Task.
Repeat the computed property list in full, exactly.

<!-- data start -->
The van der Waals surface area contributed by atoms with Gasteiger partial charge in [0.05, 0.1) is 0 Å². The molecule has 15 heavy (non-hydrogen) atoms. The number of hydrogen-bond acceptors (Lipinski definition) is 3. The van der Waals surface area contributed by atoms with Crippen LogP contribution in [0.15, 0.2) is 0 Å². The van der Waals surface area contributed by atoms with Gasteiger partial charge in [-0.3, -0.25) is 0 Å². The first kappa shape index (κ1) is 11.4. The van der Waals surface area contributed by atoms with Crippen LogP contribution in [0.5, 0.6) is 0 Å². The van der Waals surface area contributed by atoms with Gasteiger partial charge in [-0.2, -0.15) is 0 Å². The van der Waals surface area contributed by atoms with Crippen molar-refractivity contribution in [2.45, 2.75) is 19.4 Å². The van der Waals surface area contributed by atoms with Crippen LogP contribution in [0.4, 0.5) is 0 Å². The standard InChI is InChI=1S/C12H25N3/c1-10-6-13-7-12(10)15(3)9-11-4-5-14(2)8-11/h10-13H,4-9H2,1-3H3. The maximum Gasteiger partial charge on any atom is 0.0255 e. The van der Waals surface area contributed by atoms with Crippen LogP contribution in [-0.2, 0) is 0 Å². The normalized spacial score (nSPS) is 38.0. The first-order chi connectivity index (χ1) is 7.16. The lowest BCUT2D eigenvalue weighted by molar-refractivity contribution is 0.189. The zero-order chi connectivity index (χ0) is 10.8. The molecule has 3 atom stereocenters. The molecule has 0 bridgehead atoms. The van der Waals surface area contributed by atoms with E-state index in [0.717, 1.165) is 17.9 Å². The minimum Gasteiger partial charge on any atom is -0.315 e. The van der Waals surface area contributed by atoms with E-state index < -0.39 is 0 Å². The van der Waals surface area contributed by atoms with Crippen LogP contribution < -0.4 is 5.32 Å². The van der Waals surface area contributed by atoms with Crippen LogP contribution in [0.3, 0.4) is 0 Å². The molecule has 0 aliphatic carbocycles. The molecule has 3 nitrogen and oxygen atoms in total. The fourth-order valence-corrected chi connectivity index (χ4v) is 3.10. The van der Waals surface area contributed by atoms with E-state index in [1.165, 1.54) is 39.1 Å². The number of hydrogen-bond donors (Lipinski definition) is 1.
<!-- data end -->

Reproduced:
The van der Waals surface area contributed by atoms with Gasteiger partial charge in [0.05, 0.1) is 0 Å². The molecule has 15 heavy (non-hydrogen) atoms. The number of hydrogen-bond acceptors (Lipinski definition) is 3. The van der Waals surface area contributed by atoms with Crippen LogP contribution in [0.15, 0.2) is 0 Å². The van der Waals surface area contributed by atoms with Gasteiger partial charge in [-0.3, -0.25) is 0 Å². The first kappa shape index (κ1) is 11.4. The van der Waals surface area contributed by atoms with Crippen LogP contribution in [0.5, 0.6) is 0 Å². The van der Waals surface area contributed by atoms with Gasteiger partial charge in [-0.2, -0.15) is 0 Å². The van der Waals surface area contributed by atoms with Crippen molar-refractivity contribution in [2.45, 2.75) is 19.4 Å². The van der Waals surface area contributed by atoms with Crippen LogP contribution in [0.4, 0.5) is 0 Å². The standard InChI is InChI=1S/C12H25N3/c1-10-6-13-7-12(10)15(3)9-11-4-5-14(2)8-11/h10-13H,4-9H2,1-3H3. The maximum Gasteiger partial charge on any atom is 0.0255 e. The van der Waals surface area contributed by atoms with Crippen LogP contribution in [-0.2, 0) is 0 Å². The normalized spacial score (nSPS) is 38.0. The first-order chi connectivity index (χ1) is 7.16. The lowest BCUT2D eigenvalue weighted by molar-refractivity contribution is 0.189. The zero-order chi connectivity index (χ0) is 10.8. The molecule has 3 atom stereocenters. The molecule has 0 bridgehead atoms. The van der Waals surface area contributed by atoms with E-state index in [0.717, 1.165) is 17.9 Å². The minimum Gasteiger partial charge on any atom is -0.315 e. The van der Waals surface area contributed by atoms with E-state index < -0.39 is 0 Å². The van der Waals surface area contributed by atoms with Crippen LogP contribution < -0.4 is 5.32 Å². The van der Waals surface area contributed by atoms with Crippen LogP contribution in [0.3, 0.4) is 0 Å². The molecule has 0 aliphatic carbocycles. The molecule has 3 nitrogen and oxygen atoms in total. The fourth-order valence-corrected chi connectivity index (χ4v) is 3.10. The van der Waals surface area contributed by atoms with E-state index in [1.165, 1.54) is 39.1 Å². The number of hydrogen-bond donors (Lipinski definition) is 1.